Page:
These changes mean that there will now be very few circumstances in which it will make sense for owner occupiers to hold UK residential property in corporate (or similar) structures. The IHT protection enjoyed by non-UK domiciliaries, and trusts established by them, will no longer apply and the structures themselves will be subject both to capital gains tax (CGT) and also to the ATED – ranging between £3,500 each year for properties valued at £500,000 to £218,200 for properties over £20million. The proposed introduction of beneficial ownership registers means that even the privacy benefits of foreign companies as owners of UK residential property are likely, in due course, to fall away.
As is only right, IHT will only apply to the net value of such assets. In theory, this means that debts and other liabilities will reduce the value of the assets and consequently the IHT charge. However, as has always been the case (and increasingly so since the introduction of the “deductibility of debts” rules in 2013), this introduces the difficult topic of which debts will be deductible.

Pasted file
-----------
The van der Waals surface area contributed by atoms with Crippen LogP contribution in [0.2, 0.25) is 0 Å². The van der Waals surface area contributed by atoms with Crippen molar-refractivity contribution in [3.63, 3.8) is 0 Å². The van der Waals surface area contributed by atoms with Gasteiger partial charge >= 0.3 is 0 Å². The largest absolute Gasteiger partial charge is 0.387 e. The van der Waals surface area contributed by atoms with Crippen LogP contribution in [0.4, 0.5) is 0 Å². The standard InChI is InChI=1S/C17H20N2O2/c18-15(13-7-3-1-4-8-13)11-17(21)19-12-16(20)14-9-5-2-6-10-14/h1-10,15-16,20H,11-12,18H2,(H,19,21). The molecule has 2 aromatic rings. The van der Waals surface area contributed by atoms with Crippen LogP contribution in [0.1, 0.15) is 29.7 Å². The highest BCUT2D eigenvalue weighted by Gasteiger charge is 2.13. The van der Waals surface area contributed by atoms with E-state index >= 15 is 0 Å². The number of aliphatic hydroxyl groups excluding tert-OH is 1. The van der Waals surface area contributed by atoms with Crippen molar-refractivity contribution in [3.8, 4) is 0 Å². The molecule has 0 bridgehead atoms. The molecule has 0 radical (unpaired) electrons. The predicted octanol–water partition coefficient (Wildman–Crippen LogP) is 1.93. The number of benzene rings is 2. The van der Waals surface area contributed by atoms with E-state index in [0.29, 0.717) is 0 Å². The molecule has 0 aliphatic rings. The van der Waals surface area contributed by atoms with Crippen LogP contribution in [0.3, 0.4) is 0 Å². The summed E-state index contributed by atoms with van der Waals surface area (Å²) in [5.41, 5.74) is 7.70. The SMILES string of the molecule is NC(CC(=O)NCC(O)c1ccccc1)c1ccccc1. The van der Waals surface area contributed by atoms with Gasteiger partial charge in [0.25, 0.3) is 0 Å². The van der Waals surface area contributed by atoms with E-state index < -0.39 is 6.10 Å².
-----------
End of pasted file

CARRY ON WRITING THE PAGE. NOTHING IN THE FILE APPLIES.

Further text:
We do not intend here to re-examine this previously well-rehearsed topic. Instead, we focus on one, seemingly innocuous sentence inserted into the consultation document and referred to nowhere else. This must be the most controversial part of the new rules: “The Government intends that any loans made between connected parties will be disregarded when determining the value of the property which will be chargeable to IHT”. Is the Government attempting to introduce fundamental changes to the tax treatment of debts by stealth? Even worse, is this a threat of double taxation when it comes to residential properties, debts and IHT?